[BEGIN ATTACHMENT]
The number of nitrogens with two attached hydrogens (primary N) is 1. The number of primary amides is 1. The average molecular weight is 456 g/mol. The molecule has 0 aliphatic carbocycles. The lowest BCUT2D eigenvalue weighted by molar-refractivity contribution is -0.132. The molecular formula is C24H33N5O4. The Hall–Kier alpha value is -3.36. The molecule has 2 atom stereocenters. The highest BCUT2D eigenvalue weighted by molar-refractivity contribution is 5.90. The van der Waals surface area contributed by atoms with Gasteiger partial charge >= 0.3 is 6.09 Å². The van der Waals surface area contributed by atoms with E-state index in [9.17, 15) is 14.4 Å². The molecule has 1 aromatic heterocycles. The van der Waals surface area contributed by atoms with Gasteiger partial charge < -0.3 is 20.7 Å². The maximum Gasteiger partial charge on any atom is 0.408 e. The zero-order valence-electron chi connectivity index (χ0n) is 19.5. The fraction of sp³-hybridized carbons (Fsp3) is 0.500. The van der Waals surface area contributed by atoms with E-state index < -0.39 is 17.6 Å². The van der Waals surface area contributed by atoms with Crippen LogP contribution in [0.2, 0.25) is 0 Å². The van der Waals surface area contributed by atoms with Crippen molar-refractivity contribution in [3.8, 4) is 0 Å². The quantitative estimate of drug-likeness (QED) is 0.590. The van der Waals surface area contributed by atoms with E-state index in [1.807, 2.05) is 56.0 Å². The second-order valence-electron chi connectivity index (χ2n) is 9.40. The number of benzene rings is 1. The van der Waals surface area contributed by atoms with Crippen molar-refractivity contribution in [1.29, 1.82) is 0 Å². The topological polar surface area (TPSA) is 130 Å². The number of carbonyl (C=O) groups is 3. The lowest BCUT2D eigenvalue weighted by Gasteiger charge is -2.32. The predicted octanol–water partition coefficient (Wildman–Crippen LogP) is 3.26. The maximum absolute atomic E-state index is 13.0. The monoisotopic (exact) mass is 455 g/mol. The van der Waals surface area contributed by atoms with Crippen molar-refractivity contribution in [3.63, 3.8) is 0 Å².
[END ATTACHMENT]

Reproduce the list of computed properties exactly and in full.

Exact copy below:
The number of nitrogens with two attached hydrogens (primary N) is 1. The number of primary amides is 1. The average molecular weight is 456 g/mol. The molecule has 0 aliphatic carbocycles. The lowest BCUT2D eigenvalue weighted by molar-refractivity contribution is -0.132. The molecular formula is C24H33N5O4. The Hall–Kier alpha value is -3.36. The molecule has 2 atom stereocenters. The highest BCUT2D eigenvalue weighted by molar-refractivity contribution is 5.90. The van der Waals surface area contributed by atoms with Gasteiger partial charge >= 0.3 is 6.09 Å². The van der Waals surface area contributed by atoms with E-state index in [9.17, 15) is 14.4 Å². The molecule has 1 aromatic heterocycles. The van der Waals surface area contributed by atoms with Gasteiger partial charge < -0.3 is 20.7 Å². The maximum Gasteiger partial charge on any atom is 0.408 e. The zero-order valence-electron chi connectivity index (χ0n) is 19.5. The fraction of sp³-hybridized carbons (Fsp3) is 0.500. The van der Waals surface area contributed by atoms with E-state index < -0.39 is 17.6 Å². The van der Waals surface area contributed by atoms with Crippen LogP contribution in [0.2, 0.25) is 0 Å². The van der Waals surface area contributed by atoms with Crippen molar-refractivity contribution in [3.8, 4) is 0 Å². The quantitative estimate of drug-likeness (QED) is 0.590. The van der Waals surface area contributed by atoms with E-state index in [1.807, 2.05) is 56.0 Å². The second-order valence-electron chi connectivity index (χ2n) is 9.40. The number of benzene rings is 1. The van der Waals surface area contributed by atoms with Crippen molar-refractivity contribution in [1.29, 1.82) is 0 Å². The topological polar surface area (TPSA) is 130 Å². The number of carbonyl (C=O) groups is 3. The lowest BCUT2D eigenvalue weighted by Gasteiger charge is -2.32. The predicted octanol–water partition coefficient (Wildman–Crippen LogP) is 3.26. The maximum absolute atomic E-state index is 13.0. The monoisotopic (exact) mass is 455 g/mol. The van der Waals surface area contributed by atoms with Crippen molar-refractivity contribution in [3.63, 3.8) is 0 Å².